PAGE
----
BRUSSELS (Reuters) - The European Union executive is tempering its hopes of securing a legally binding climate deal in talks this year culminating in Cancun, Mexico, focusing instead on a 2011 summit in South Africa, a source said.
“The realistic approach is to aim for deliverables in the Bonn and Cancun meetings this year, and then to aim for a legally binding agreement in South Africa,” the European Commission source said on condition of anonymity.
“But we should not give up hope of it being done earlier,” the source added.
EU climate negotiators are struggling to find direction after Copenhagen talks in December ended in a weak accord.
Hopes of a strong global deal this year have faded since doubts emerged in January about the progress of climate legislation in the United States -- the world’s number two emitter.
U.N. climate chief Yvo De Boer says it will be “very difficult” to agree a binding treaty in 2010.
European Climate Commissioner Connie Hedegaard is expected to lay out her hopes and strategy for climate talks next Tuesday, building on the Copenhagen Accord.
Europe’s international standing in climate talks is being harmed by its failure to fulfill aid pledges, a leaked EU document warns.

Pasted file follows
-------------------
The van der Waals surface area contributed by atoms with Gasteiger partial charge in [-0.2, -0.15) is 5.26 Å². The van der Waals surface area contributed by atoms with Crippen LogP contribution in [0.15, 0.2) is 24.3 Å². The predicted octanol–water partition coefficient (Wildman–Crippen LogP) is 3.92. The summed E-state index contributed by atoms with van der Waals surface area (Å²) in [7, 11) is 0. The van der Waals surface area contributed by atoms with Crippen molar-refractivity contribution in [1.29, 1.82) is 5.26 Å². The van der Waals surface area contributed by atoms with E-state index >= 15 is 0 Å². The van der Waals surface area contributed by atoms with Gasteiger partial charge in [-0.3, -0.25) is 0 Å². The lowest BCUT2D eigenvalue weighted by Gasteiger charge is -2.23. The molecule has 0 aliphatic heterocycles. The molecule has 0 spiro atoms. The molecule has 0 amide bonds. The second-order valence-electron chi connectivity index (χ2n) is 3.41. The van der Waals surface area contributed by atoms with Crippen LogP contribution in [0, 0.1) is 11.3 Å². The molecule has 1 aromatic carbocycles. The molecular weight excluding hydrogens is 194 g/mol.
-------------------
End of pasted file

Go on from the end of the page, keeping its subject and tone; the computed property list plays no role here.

“There is a risk of conflict with new financial commitments the EU has taken in the framework of the Copenhagen accord,” warns the paper, seen by Reuters on Friday.
The EU has pledged to channel 7.3 billion euros ($9.92 billion) in “climate aid” to poor countries over three years to help them cut emissions from industry and tackle climate impacts on crops.
But the accord failed to agree concrete mechanisms for delivering the aid and poor countries worry it will never emerge.
“We need developing nations on our side and are looking to the EU for leadership,” said British liberal politician Chris Davies. “There is a lot of cynicism about EU funding offers. This is a chance to prove our words have meaning.”
“We need unity in the EU,” Davies added. “Connie Hedegaard needs to establish her authority as the EU’s lead voice on this.”
Reporting by Pete Harrison, editing by Anthony Barker